Tuesday, 6 September 2011

Are Open Relationships Ever Completely Honest?

I’m asking the question as an outsider, you understand. As it clearly states on any of the dating sites of which I’m a member, I am happily single and not looking for a boyfriend. However that does not mean I want to sleep with someone else’s.

In my professional life, I do of course see a high proportion of men already in relationships, often married (many to women), but in these instances I don’t ask questions. They pay for my time. It is purely a business arrangement. How they square it with their consciences, or if indeed they do, is not my concern, though they will often confide in me details of their unhappy home lives. I might show concern, I might even offer advice, but there is still the understanding that this relationship is a business one, and, in many respects, no different from that between a therapist and his client (after all I am in some ways a therapist). There is an honesty about it that you rarely find in other kinds of relationships.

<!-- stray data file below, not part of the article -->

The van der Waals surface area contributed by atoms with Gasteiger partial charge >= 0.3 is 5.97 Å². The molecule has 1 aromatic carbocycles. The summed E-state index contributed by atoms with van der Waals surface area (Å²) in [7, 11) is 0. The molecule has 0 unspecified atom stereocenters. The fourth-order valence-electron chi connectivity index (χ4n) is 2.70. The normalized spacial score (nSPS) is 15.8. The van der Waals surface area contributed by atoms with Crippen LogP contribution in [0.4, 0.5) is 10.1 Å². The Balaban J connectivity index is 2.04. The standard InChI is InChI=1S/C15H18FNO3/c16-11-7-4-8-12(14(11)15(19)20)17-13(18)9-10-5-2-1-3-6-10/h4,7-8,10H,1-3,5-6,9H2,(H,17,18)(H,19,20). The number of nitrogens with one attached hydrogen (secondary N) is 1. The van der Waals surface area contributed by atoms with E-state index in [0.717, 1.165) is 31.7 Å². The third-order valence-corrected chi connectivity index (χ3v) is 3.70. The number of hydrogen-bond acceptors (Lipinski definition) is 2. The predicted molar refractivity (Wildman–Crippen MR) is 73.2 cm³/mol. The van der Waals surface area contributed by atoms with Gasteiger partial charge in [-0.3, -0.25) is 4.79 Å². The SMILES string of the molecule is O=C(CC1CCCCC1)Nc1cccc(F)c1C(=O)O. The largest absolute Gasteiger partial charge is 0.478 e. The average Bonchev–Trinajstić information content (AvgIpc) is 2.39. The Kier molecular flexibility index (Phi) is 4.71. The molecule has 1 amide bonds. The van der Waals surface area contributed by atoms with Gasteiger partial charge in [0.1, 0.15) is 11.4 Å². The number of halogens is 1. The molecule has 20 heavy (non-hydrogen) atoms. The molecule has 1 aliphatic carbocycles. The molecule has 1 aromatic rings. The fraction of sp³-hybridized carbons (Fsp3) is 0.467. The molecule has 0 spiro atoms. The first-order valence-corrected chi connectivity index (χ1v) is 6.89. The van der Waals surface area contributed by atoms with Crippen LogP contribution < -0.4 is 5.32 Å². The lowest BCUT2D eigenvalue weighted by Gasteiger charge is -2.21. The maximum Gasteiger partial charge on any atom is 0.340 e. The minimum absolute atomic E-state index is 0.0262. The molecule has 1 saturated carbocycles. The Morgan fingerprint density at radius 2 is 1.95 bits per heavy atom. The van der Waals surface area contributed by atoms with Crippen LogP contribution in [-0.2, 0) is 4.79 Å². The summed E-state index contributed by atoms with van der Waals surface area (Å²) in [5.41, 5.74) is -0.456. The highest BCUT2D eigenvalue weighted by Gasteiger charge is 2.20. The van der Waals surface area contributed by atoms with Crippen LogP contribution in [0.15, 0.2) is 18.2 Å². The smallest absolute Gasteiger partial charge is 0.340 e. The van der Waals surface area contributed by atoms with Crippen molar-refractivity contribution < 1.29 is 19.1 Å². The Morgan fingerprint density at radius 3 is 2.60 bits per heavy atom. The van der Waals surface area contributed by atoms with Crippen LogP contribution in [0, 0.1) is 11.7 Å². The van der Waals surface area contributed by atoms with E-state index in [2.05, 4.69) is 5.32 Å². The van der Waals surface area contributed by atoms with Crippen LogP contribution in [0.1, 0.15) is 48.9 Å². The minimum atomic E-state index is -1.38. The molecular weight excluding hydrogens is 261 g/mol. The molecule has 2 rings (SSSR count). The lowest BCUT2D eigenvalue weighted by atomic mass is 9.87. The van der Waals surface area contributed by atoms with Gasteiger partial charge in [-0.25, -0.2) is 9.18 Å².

In my private life I also try to keep things uncomplicated, preferring to meet only other single guys. Unfortunately, and too often, these “single” guys turn out not to be single at all. I really do get annoyed with those that don’t tell you about the boyfriend until after you’ve had sex. “Oh, it’s ok,” they will say, “We’re in an open relationship. My boyfriend won’t mind.” Does it never occur to them that I might? Now don’t get me wrong, as I stated before I am not looking for a boyfriend, but if the sex with someone is good, it is usually because we have made some sort of connection. Is it so wrong that I should want to carry that connection on – occasionally meeting for coffee and a chat, or a trip to the cinema? But no, that sort of thing is reserved for the boyfriend. Each couple makes their own rules of course, and I have always been of the opinion that there is no blueprint for a good relationship. What works for one couple won’t necessarily work for another, and I applaud any relationship that can stand the test of time. But when they make their rules about sex outside a relationship, they are made with scant regard for anyone else involved, and the minute they have sex with someone outside their relationship, that person is involved. From an outsider’s point of view, it can all seem a little smug and self satisfied. They have a significant other in their lives, with whom they can go on holiday, go to the cinema, go out etc, and they can shag around with whomsoever they like, without any sense of guilt.